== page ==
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The P word - blardy provision

(26 Posts)
bubbles22 Fri 12-Nov-10 12:31:13

Grrr, what a week.

Some of you may know that I have name changed and why so I won't repeat all the history.

DS is awaiting a statementing decision. School are offering no provision. They are sympathetic and helpful but are quite clear that he 'looks ok' to them and that they have other pressing needs - e.g. kids who can't read or write.

I have suspected that this was the case for the last two years but it was at least articulated to me by the head today.

I saw an open lesson with DS this week and he was all over the place - lying on the floor at circle time, chewing his laces, not listening. It was difficult for the teacher to manage in front of parents, but it was clear that there is no 'system' in place to do this.

Of course, school say they have never seen him be like this before. But he has hypermobility and sensory problems and it is quite from all the reports that this is how he is. It's not just us, it's constitutional to him. He might not be that bad all the time, but there is no way he is not like that some of the time.

He also lashed out at a friend on the same day and scratched him.

To me, knowing him, and having read all the reports, it is clearly a case of him getting more stressed and having no support to 'manage' problems.

I have told school that I am happy to pick him up early or let him do half days and they are ok with that but the head still says 'but we couldn't call you to pick him up as we think he looks ok all the time, we just don't see it'

Oh and 'lots of boys get in to scraps at this age'.

I have tried to explain that this maybe put he has AS and it's not likely to change without help.

What can you do when all the reports say you need to put x,y and z and school say 'let's see if he gets a statement'

Triggles Fri 12-Nov-10 12:44:21

Wouldn't the fact that it has reached a point that a statement has been requested spell out that he has needs that aren't being met? confused Surely the school has to acknowledge that.

bubbles22 Fri 12-Nov-10 12:56:57

You would think wouldn't you??? I think it is partly mixed up with the idea that the school don't know what to do; they don't know what the problem is, they don't know how to set targets or measure progress.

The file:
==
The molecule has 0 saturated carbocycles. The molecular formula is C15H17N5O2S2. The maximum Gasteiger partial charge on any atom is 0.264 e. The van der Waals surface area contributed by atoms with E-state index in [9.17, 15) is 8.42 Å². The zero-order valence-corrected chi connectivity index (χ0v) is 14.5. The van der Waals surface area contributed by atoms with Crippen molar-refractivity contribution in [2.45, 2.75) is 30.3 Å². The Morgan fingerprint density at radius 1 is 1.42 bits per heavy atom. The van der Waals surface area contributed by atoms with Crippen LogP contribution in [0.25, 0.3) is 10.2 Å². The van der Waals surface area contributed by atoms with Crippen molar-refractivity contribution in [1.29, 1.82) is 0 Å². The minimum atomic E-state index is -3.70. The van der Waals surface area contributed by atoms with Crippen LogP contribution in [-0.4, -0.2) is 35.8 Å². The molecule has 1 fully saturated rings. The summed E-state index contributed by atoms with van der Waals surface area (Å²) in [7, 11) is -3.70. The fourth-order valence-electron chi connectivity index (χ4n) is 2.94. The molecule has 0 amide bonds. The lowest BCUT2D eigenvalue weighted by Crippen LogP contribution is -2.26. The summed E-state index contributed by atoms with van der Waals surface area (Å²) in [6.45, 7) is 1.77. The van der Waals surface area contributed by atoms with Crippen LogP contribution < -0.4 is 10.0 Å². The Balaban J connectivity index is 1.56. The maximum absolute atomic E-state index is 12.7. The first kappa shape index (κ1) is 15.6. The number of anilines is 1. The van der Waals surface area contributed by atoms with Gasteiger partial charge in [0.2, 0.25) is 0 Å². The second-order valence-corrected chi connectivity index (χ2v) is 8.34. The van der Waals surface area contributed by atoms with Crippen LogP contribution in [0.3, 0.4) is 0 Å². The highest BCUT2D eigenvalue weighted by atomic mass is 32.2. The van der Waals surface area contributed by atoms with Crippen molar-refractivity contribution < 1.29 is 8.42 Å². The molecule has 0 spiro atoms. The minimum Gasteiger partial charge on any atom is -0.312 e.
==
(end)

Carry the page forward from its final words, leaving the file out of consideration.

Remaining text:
And he looks alright.

If they were to do what is in the reports, it would be beyond their resources, so instead, they do nothing.

And nothing happens to them - at the moment.

He doesn't throw chairs or disrupt lessons.

Only himslef.

Willmum Fri 12-Nov-10 18:29:51

Can't offer much advice only wanted to say we are in the same boat, only my son is in pre-school. I understand that as he is only there 2.5 hours a day and as its a free play environment (albeit in a structured way), they are not seeing it the same way that I do.
What I can't understand is how they can read reports from salt, ed pysc, OT and still say there isn't a problem. They're not even trying to follow the recommendations being made. We are also waiting for a descsion on a statement. Apparently our headteacher knows more about, speech disorders, sensory integration disorder and dcd than all the professionals involved with him. She must me so clever!
Not at all bitter!

lordbingham Fri 12-Nov-10 22:50:02

Have name changed.

I know willmum. They will use any excuse but I think the reality is they can get away without applying any provision because the child doesn't engage in difficult or disruptive behaviour.

Stick him in the corner and let him chew his shoes.

I'm sure DS is not usually that bad, but the fact is he is floppy and we have NHS medical reports which say he can't keep his body upright. You can't say 'this never happens' because it does. You can say 'he's not usually this bad'. But when you say 'it never happens', I just don't believe it and that will make me think that it does.

IndigoBell Sat 13-Nov-10 08:35:07

Well, if they wait long enough - he will start to throw chairs and hit kids grin

(That's what happened to my DS (in Year 4) - then all of a sudden he was top of their list to see every proffessional under the bleeding sun)

LaydeeC Sat 13-Nov-10 10:51:27

same story with us.
oh for a penny every time school said
- he looks ok to us
- it's you mum
- but he's very clever

and a penny for every time they made me feel like the shiteist mum on the planet. I despise them.

The difficulty in our school was the superior attitude that one of our SENCos took - she was the SENCo don't you know, and without any real experience of ASDs/AS, she just 'knew' better than us and the other professionals (CAMHS) that were involved with my son. The other SENCo talked a good game but never delivered.